So—what is the way forward? This past week the new Roman Catholic Pope, Pope Francis, spoke out. Specifically, the Pope said that the Roman Catholic Church had become “obsessed” with abortion, gay marriage and contraception. He didn’t say these conversations are not important. What he said is essentially what our gospel story teaches: When we become obsessed with clean and unclean, right and wrong, good and bad, moral and immoral, we become distracted and lose sight of our work in the world. And what is that work? Our scriptures are clear, and Jesus by his example and his teaching are clear. And Pope Francis seems to get it: working for dignity and justice for all people, which includes confronting the rich: In today’s first reading the prophet Amos shouts words of warning against those who “trample the needy” and “bring to ruin the poor of the land.” These are those the Psalmist points to when he says, “The Lord takes up the weak out of the dust and lifts up the poor from the ashes, enthroning them with the rulers.” What priorities, do you think, do our nation’s policies, laws and attitudes represent?
Jesus himself says, “You cannot serve God and wealth.” And that is the truth of our messy human lives. We can’t—and don’t—consistently serve God. Every one of us serves wealth just as much, or more, than God. Today’s readings implore us to stop obsessing about moral and immoral, right and wrong, honest and dishonest. Every last one of us is a messy mix of all these things. But by paying attention to our mission, distractions fall by the wayside, our focus is clearer, our purpose is renewed, and we may even discover our common humanity, even with those we don’t like or agree with.
Our faith invites us to stop obsessing about our goodness. All of us benefit from dirty money. We all participate in structures and systems that harm and degrade people. Human beings, our faith stories teach, are not “good.” What we are is something better. We are beloved. We are forgiven. Despite our moral messiness, we are gifted and empowered to be Christ to a world in need of hope, in need of healing, in need of knowing that—even if they don’t want it—they, too, are beloved and forgiven!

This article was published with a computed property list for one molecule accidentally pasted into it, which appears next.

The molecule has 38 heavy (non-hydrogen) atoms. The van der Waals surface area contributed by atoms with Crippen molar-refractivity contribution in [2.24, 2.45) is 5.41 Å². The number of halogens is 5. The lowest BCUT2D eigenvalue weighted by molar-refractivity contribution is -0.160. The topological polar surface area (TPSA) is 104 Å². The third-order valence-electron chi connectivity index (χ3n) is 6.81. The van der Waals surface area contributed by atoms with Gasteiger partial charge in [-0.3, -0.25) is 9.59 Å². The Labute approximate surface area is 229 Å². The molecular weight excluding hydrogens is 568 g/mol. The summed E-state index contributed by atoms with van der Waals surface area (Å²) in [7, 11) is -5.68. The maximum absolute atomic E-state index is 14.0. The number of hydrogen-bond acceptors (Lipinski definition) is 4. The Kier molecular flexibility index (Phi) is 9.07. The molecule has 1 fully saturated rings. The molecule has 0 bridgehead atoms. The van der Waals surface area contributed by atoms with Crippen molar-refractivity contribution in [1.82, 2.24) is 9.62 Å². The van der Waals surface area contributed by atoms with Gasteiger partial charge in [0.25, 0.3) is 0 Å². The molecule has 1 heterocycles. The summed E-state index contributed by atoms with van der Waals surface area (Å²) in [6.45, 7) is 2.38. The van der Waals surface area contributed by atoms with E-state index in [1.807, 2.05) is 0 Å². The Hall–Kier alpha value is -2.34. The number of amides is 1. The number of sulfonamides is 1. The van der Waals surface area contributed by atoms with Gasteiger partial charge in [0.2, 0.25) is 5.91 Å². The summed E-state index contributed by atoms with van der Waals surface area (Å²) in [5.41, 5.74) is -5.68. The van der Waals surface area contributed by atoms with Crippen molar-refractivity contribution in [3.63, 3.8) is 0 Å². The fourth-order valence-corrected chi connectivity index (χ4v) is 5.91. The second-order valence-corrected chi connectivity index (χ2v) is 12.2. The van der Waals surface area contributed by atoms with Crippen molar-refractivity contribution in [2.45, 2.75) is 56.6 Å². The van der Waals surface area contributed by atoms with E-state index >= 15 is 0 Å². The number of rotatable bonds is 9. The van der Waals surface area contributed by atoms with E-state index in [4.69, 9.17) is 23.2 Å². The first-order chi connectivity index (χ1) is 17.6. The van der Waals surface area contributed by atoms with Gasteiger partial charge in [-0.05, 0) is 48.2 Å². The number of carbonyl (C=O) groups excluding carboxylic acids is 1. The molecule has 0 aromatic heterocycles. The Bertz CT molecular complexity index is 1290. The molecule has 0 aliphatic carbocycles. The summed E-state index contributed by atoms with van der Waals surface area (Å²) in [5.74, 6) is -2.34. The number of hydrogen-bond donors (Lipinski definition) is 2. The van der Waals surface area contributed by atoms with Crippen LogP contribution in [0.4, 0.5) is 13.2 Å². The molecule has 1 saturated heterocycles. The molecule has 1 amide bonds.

Our readings invite us to ponder three questions this morning: First, Where’s George? This money I hold—who knows where it’s been and how it’s been used? Who knows where it will go and how it will be used? Then, Where’s God? God is everywhere this dirty money goes. God is present in every messy life touched by this money, including the rich and the poor, including your life, including mine. And finally, Where are you? Are you spending your life separating people into good and bad, honest and dishonest, worthy and unworthy? Or, is your energy invested not in judgment but in service?
Remember–the dishonest manager in Jesus’ story was commended by his master, even after he was fired! However corrupt he might have been, however self-interested, still he practiced mercy. Let us as individuals, and as a congregation, also be focused on mercy, both toward others and toward ourselves. Let us practice forgiveness. Let us be focused on our God-given purpose in life, devoted to equality and justice, compassion, and service of the neighbor in need. We can do these things because we are abundantly blessed! Let us therefore, like the psalmist, and like the author of our second reading, be people whose lives include generous portions of gratitude and praise toward the one who has been boundlessly generous and merciful towards us! AMEN